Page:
|Title||TUM.solar - Solar Technologies Go Hybrid|
|Partners||Universität Bayreuth, Germany; Friedrich-Alexander Universität Erlangen-Nürnberg, Germany; Ludwig-Maximilians-Universität (LMU) München, Germany; Technische Universität München, Germany, |
(Walter-Schottky-Institut Garching, Germany; Network for Renewable Energy NRG Garching, Germany; Munich School of Engineering MSE Garching, Germany)
|Funding||funding through Project TUM.solar, Verbundprojekt Bayern "Organische und Hybride Materialsysteme für solare Technologien der nächsten Generation". |
Hybrid systems with nano materials for more efficient use of solar energy: solar research for energy transition.
„Netzwerk Regenerative Energien“ (NRG) of „Munich School of Engineering“ (MSE)
|Duration||2012 - 2016|
|Contact||Tum.solar Technische Universität München Garching, Germany|
Key area: hybrid systems with nanomaterials
New concepts for the controlled structuring of materials interfaces as well as the use of new materials for energy transformation and energy storage offer an enormous potential for pushing the utilization of regenerative energies into new areas in the future.
The use of nanomaterials, organic-organic or organic-inorganic hybrid systems, enables completely new concepts and visions of energy transformation and energy storage.
TUM.solar is focusing on research in light-induced energy transformation and energy storage based on these nanomaterials and hybrid systems.
There is a wide range of possibilities, from catalytic processes to low-cost photovoltaics.
The respective basic questions refer to aspects of materials preparation and charge transfer at interfaces. For this purpose, TUM.solar combines complementary investigations by theoretical and experimental research groups in physics, chemistry, and electrical engineering.
Shape and mobility of future generations of solar cells could reach completely new dimensions by the use of new fluid-based production processes.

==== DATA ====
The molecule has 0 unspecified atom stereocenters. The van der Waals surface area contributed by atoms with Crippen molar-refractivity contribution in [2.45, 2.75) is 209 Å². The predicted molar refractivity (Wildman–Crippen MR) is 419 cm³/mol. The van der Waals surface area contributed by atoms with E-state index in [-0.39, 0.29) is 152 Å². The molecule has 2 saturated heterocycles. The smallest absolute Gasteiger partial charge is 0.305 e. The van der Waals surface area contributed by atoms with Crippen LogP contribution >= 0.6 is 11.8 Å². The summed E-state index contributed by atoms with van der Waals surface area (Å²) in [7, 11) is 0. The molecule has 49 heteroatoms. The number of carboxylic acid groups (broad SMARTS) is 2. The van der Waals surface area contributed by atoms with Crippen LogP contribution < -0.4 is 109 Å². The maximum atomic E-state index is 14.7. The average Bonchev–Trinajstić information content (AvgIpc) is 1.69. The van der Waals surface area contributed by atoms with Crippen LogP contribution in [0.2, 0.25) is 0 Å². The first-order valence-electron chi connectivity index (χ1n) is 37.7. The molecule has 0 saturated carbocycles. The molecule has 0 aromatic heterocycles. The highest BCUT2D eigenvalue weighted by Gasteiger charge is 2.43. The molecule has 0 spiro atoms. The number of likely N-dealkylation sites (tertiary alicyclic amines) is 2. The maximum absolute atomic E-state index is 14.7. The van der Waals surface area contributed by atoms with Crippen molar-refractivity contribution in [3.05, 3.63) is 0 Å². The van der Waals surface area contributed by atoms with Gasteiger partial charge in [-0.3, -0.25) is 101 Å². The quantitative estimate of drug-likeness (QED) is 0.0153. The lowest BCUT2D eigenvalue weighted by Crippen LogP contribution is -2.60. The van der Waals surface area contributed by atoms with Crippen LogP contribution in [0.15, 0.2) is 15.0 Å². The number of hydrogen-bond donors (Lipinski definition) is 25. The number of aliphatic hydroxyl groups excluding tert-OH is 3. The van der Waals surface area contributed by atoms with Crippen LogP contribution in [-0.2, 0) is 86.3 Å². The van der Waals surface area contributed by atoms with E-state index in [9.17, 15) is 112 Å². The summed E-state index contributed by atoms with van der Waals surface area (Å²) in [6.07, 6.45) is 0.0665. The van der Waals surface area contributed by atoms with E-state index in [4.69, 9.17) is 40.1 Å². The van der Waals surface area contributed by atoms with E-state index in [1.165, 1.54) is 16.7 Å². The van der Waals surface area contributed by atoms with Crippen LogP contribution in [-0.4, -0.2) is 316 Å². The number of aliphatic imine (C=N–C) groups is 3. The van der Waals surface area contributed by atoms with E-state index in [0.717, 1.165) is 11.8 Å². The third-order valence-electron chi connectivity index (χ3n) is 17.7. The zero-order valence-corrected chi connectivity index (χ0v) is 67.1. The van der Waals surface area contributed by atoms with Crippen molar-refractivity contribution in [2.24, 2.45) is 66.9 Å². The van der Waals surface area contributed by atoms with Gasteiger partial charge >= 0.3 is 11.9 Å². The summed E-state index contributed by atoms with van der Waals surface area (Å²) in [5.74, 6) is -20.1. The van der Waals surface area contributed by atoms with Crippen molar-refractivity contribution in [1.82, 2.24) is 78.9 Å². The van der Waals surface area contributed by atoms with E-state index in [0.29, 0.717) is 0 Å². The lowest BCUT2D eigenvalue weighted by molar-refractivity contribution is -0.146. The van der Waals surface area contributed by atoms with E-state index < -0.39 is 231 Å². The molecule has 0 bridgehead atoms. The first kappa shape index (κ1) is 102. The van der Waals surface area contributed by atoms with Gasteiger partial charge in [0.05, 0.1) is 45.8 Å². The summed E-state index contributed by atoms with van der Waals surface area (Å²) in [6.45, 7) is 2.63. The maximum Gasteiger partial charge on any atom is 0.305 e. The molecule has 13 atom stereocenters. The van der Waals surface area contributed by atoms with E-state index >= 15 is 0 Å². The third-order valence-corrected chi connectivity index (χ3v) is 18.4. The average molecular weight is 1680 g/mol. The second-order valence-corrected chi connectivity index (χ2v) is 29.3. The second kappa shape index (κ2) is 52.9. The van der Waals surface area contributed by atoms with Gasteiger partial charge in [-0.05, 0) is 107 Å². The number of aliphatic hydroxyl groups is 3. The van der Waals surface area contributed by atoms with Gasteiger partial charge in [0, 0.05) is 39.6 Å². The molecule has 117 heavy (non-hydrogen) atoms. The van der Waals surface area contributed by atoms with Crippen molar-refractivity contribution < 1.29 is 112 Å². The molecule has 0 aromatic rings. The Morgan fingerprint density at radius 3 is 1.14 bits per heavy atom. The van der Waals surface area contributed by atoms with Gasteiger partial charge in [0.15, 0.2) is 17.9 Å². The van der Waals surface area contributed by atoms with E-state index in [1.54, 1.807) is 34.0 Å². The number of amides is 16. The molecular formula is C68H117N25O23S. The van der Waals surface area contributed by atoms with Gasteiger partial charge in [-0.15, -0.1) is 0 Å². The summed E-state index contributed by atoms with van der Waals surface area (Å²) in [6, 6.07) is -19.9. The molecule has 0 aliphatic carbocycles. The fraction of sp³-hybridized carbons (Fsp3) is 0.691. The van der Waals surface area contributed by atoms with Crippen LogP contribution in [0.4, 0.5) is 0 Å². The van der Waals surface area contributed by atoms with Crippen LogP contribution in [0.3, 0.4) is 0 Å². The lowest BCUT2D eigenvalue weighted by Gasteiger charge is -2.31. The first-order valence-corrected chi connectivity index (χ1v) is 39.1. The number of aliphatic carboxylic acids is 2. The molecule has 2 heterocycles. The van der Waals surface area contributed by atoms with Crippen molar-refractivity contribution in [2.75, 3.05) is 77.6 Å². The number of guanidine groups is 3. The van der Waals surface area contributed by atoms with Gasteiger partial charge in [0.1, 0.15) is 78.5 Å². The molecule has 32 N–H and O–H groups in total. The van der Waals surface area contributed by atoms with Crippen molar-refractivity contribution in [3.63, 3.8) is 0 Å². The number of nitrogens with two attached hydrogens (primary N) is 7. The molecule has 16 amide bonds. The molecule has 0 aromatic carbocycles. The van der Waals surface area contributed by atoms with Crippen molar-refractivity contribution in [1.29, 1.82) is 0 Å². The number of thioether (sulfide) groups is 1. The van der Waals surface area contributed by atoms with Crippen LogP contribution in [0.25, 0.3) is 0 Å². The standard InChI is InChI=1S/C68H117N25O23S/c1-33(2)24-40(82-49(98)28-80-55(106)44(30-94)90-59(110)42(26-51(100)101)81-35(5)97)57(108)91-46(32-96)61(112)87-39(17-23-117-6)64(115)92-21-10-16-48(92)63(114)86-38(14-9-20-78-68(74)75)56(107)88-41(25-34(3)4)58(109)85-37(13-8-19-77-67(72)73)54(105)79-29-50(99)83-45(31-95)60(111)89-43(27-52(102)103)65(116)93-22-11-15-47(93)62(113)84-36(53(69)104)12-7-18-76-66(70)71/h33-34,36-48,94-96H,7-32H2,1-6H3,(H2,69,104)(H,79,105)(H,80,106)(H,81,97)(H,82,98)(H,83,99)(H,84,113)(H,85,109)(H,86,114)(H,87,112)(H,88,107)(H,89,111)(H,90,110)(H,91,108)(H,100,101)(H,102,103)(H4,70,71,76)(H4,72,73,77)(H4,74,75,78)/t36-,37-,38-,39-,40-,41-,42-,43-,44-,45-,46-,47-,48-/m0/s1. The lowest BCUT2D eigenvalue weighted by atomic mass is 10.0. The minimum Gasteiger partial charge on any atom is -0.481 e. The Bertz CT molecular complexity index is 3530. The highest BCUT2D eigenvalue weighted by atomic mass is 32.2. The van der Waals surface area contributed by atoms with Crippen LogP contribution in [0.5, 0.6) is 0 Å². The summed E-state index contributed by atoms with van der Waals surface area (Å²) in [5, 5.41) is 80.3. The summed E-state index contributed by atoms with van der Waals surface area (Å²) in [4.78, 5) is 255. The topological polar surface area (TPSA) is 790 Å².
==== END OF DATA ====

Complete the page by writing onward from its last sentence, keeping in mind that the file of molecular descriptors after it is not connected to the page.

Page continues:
These promise new possibilities of use, applicable in mobile entertainment electronics as well as in the power production of mega cities.
Furthermore, new materials allow alternative production processes leading to considerably decreased production costs and thus promising future low-cost power production.
A completely different attempt to energy storage, far from nowadays’ energy storage technologies, is offered by photocatalysis.
Here the concepts are new catalysis materials and guided structuring of electrolyte interfaces which help to increase efficiency.
Examples like photo-chemical reduction of carbon dioxide and water splitting are aspects which can direct to the so-called “green technologies”.
Furthermore, the combination of photocatalysis and photovoltaics is expected to generate additional synergy effects.
In integrated systems, the load transformation and the load storage can be directly connected on the nanoscale.
The aimed optimization of symbiotical systems of photocatalysis and photovoltaics instead of individual optimization of independent singular systems is a new attempt and a central goal of TUM.solar.
Thus, research in TUM.solar covers the whole “chain of value creation” from energy transformation up to energy storage and hereby aspects of basic physical-chemical processes up to application-related questions such as the construction of prototypes.
As a part of the “Network of Regenerative Energies” (NRG), TUM.solar is also integrated in TUM.Energy, the faculty-general research project of Munich School of Engineering (MSE).